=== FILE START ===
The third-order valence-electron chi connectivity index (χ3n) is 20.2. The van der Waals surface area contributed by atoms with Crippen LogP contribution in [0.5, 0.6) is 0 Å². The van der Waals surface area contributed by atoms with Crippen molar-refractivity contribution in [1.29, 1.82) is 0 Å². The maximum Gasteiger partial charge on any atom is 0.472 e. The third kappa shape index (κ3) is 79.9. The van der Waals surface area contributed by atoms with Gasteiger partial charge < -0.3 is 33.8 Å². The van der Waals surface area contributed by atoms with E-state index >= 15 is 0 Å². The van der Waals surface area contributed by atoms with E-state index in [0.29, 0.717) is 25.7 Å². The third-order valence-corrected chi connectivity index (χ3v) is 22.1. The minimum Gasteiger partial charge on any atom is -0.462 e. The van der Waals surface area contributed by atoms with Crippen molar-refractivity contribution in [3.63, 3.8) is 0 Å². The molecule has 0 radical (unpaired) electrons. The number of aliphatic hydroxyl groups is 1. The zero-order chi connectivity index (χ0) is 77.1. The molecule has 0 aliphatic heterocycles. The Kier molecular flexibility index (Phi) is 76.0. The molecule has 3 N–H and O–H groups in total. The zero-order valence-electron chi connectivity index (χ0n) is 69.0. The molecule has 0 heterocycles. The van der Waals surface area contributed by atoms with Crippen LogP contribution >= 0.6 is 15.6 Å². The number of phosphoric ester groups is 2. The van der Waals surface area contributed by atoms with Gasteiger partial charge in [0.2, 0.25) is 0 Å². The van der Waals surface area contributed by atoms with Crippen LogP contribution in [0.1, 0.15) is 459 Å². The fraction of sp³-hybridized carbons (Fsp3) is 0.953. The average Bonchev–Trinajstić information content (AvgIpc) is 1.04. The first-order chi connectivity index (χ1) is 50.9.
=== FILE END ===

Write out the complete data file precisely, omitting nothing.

The third-order valence-electron chi connectivity index (χ3n) is 20.2. The van der Waals surface area contributed by atoms with Crippen LogP contribution in [0.5, 0.6) is 0 Å². The van der Waals surface area contributed by atoms with Crippen molar-refractivity contribution in [1.29, 1.82) is 0 Å². The maximum Gasteiger partial charge on any atom is 0.472 e. The third kappa shape index (κ3) is 79.9. The van der Waals surface area contributed by atoms with Gasteiger partial charge < -0.3 is 33.8 Å². The van der Waals surface area contributed by atoms with E-state index >= 15 is 0 Å². The van der Waals surface area contributed by atoms with E-state index in [0.29, 0.717) is 25.7 Å². The third-order valence-corrected chi connectivity index (χ3v) is 22.1. The minimum Gasteiger partial charge on any atom is -0.462 e. The van der Waals surface area contributed by atoms with Crippen molar-refractivity contribution in [3.63, 3.8) is 0 Å². The molecule has 0 radical (unpaired) electrons. The number of aliphatic hydroxyl groups is 1. The zero-order chi connectivity index (χ0) is 77.1. The molecule has 0 aliphatic heterocycles. The Kier molecular flexibility index (Phi) is 76.0. The molecule has 3 N–H and O–H groups in total. The zero-order valence-electron chi connectivity index (χ0n) is 69.0. The molecule has 0 heterocycles. The van der Waals surface area contributed by atoms with Crippen LogP contribution >= 0.6 is 15.6 Å². The number of phosphoric ester groups is 2. The van der Waals surface area contributed by atoms with Gasteiger partial charge in [0.2, 0.25) is 0 Å². The van der Waals surface area contributed by atoms with Crippen LogP contribution in [0.1, 0.15) is 459 Å². The fraction of sp³-hybridized carbons (Fsp3) is 0.953. The average Bonchev–Trinajstić information content (AvgIpc) is 1.04. The first-order chi connectivity index (χ1) is 50.9.